The Linkable Open Data Environment (LODE): Supporting Geospatial Analysis with Open Data
Over the past 2 years Statistics Canada’s Data Exploration and Integration Lab (DEIL) has launched and developed the Linkable Open Data Environment (LODE), an exploratory initiative that aims at enhancing the use and harmonization of open microdata primarily from municipal, provincial and federal sources.
The results are a collection of datasets released under a single open data license (Open Government Licence – Canada), and scripts for processing and visualizing the data that are publicly available as open source tools to collaborate with the open source community. Since all the data refers to individual records grounded to a geographic space (i.e., microdata), LODE datasets are georeferenced, and thus can support a variety of geospatial analyses and visualizations! For example, you can download the health care facilities database for analyses related to COVID-19.
Open data are generally defined as structured data that are machine-readable, freely shared, used, and built on without restrictions (Canada Open data portal). Statistics Canada is a major producer of open data, which primarily releases aggregated datasets to protect confidentiality of personal and sensitive statistical information and to comply with the requirements of the Statistics Act, under the authority of which most of the data of Statistics Canada are collected.
In recent years, however, a multitude of private and public entities have started producing and releasing microdata, such as civic addresses, building locations, business licenses, and public transit stops and schedules. This data is mainly in the public domain and is generally considered non-personal and non-sensitive information. The LODE focuses specifically on this type of data and on how Statistics Canada can further expand the open data ecosystem.
The LODE initiative has four pillars. First, the open databases on selected thematic subjects. Second, the open source tools developed to process and link these databases. Third, collaborations on the development and use of open data and open tools. Fourth, the Linkable Open Data Environment Viewer, an interactive map that displays the georeferenced records in the open databases.
Open databases are the core component of the LODE. Currently there are 3 released open datasets:
- The Open Database of Healthcare Facilities (ODHF), which contains the names, addresses and geo-coordinates of healthcare facilities across Canada. Facilities are classified by type. The current version (version 1.1) contains approximately 7,000 records compiled from open data sources, publicly available data, and data directly provided by sources for inclusion as open data.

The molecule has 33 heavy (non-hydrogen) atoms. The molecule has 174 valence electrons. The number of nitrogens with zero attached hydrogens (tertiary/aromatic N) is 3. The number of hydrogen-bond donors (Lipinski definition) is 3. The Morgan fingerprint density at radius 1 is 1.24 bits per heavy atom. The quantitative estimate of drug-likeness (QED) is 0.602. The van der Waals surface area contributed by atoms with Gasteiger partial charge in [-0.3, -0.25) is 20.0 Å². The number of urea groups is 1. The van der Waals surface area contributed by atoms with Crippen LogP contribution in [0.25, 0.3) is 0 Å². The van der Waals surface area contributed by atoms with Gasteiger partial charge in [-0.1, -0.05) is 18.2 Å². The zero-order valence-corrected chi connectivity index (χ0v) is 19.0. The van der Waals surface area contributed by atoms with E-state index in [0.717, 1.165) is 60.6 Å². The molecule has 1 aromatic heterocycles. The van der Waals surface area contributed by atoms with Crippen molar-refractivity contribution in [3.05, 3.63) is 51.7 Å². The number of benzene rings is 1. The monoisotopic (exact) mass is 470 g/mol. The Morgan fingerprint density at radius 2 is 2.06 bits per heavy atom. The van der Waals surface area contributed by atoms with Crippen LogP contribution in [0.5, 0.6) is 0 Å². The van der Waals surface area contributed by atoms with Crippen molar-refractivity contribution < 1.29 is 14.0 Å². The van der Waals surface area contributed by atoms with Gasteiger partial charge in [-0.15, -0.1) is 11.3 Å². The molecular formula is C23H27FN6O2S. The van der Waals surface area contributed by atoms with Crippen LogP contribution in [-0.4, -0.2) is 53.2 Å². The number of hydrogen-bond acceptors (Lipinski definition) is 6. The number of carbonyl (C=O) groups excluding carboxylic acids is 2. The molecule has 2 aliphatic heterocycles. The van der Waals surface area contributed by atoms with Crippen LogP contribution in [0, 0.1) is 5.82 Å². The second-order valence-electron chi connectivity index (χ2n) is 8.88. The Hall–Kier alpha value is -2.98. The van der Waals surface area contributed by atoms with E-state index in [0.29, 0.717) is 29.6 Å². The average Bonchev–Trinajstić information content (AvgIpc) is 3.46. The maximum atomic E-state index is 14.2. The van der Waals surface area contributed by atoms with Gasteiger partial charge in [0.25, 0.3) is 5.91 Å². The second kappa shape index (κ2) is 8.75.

- The Open Database of Educational Facilities (ODEF), which contains addresses of educational facilities across Canada. In its current version it contains over 20,000 records compiled from both open sources and from publicly available data (with permission from the data owners).
- The Open Database of Buildings (ODB) version 2.0, which contains approximately 4.4 million building footprints compiled from 65 sources.
There are also several datasets in open development. Most of the datasets used for their development are listed in the LODE GitHub repository. You can contribute to the development of these open databases by reporting additional publicly available databases that should be considered for inclusion! For instance, with a wide demand for a dataset of civic addresses within Canada, DEIL is collaborating with OpenAddresses, a not-for-profit organization that compiles worldwide open address data. The provinces and municipalities of Canada have already released approximately 11 million civic addresses as open or public data that have been identified by OpenAddresses. By collaborating with municipalities and OpenAddresses, a more comprehensive and open database of civic addresses can be achieved. Furthermore, an open civic address database can be linked to the open database of buildings, allowing for the ability to link datasets with civic addresses to building footprints for spatial analysis and visualization!
The LODE is developed and implemented with open source tools whenever possible. The source codes, scripts, and source files developed for the LODE initiative are hosted on the LODE GitHub page and are under the MIT license. This allows for open development in a version-controlled environment, in which all users can contribute by suggesting improvements or cloning the entire project for their own use.
An example of one of LODE’s open tools is OpenTabulate. This is a Python package (available on the Python Package Index) designed to organize, tabulate, and process structured data. OpenTabulate is released under the MIT license, and features:
- automated data retrieval
- a systematic way of organizing and retrieving data using sources files (inspired by OpenAddresses),
- tabulation of data into a standardized CSV format that is suitable for merging and linkage,
- various methods to process data, including address parsing, cleaning and reformatting.
To follow or contribute to development of OpenTabulate, see the OpenTabulate GitHub repository.
As of August 7, 2020, the LODE viewer is an interactive map that displays the content of select databases released as part of the LODE initiative. Only records with coordinates are shown on the map. In this first version, the LODE viewer showcases the Open Database of Healthcare Facilities (ODHF); but will eventually include the other released LODE datasets.
Interested in collaborating and/or contributing? The LODE initiative is developed and enriched through collaborative projects with external partners, involving data or code development as well as open data analysis. Feel free to contact the Data Exploration and Integration Lab’s LODE team to learn more about the LODE and how to collaborate: